- For the general public who often needs a little education in caring for grieving people and talking about uncomfortable stuff. I’m so thankful that I have pretty thick skin because I’ve heard a lot of awful things about the death of my baby. A month ago, someone said something disgustingly simplistic to me about how it’s actually a good thing my baby died, and I shouldn’t be sad because that’s what Nature had planned. Yes, I resisted punching them in the throat. I’ve had people try and find diplomatic ways of saying that since my husband is dead, it’s probably a good thing that I only have two kids to look after on my own. People say really awful stuff when you bring up dead babies, so I guess that’s why most grieving mothers just don’t. But I’m not content to let ignorant people STAY ignorant. So I confront those simplistic and barely diplomatic responses with education on WHAT NOT TO SAY TO SOMEONE WHO HAS LOST A CHILD. And I just hope that the next grieving mama they encounter, with skin maybe not as thick as mine, is treated with a bit more grace and care. Because no matter how well you think you’re framing it, it is never ever a happy thing when a child you hoped for and loved and wanted dies.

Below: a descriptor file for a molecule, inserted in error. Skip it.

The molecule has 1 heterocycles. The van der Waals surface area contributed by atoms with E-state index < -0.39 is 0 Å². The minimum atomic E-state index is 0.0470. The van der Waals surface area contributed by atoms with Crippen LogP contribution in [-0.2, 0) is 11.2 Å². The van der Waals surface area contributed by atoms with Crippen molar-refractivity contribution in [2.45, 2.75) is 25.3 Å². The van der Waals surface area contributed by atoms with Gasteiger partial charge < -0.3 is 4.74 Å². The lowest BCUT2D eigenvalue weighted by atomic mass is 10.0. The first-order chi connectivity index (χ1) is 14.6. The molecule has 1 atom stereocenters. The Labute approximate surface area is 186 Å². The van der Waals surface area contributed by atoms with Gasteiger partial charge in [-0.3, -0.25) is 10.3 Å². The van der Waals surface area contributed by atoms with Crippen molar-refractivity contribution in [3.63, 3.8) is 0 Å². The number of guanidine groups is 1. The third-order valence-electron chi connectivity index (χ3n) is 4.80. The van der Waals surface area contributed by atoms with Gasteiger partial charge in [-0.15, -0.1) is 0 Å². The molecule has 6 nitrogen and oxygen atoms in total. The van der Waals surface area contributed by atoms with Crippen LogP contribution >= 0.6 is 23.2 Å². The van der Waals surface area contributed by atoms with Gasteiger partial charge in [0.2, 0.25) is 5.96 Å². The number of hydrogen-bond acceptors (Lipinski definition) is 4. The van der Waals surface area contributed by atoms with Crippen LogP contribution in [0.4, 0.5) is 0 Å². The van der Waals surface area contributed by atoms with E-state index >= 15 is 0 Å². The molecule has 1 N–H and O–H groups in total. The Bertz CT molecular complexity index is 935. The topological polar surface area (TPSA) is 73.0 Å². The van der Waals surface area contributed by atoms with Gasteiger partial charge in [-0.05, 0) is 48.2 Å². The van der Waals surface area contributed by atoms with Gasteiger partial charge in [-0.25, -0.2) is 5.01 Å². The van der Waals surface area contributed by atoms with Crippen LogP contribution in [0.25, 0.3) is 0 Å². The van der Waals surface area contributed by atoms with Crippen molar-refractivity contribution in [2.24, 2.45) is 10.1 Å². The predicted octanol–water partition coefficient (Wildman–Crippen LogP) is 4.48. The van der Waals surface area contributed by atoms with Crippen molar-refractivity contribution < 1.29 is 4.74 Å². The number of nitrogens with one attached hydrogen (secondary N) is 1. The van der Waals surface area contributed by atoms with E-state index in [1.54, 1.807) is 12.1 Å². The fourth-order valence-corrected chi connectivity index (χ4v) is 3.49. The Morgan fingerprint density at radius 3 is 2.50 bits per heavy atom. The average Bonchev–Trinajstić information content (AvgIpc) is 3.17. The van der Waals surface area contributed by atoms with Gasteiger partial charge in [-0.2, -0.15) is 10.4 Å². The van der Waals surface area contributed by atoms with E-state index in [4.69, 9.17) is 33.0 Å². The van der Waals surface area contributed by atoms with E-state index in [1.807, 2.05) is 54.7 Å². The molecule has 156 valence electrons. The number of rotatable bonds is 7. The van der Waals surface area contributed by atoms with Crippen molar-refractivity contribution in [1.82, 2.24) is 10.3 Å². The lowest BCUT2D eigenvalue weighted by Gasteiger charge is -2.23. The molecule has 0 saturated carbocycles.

The next time you meet a woman who has lost a child in pregnancy, practice empathy. If you wouldn’t say “Don’t be sad, it’s just what Nature had planned,” to the man who just lost his wife in an accident, don’t say it to this mother. If you wouldn’t say “Well now you only have to raise your other kids,” to parents whose child has drowned, don’t say it to this mother. If you wouldn’t say “At least it’s over now and you can move on,” to a girl whose brother died of cancer, don’t say it to this mother. Grief is grief, and if you can’t think of something appropriate to say, refrain from adding to their pain and just stay silent. But if you can navigate the terrain of broken hearts, then talk to her about it. Ask her how she’s doing. If she wants to tell you her story, listen. Love on her. Empathize with her. Recognize the incredible sorrow she carries with her and don’t hold it against her. She’s going through the unimaginable.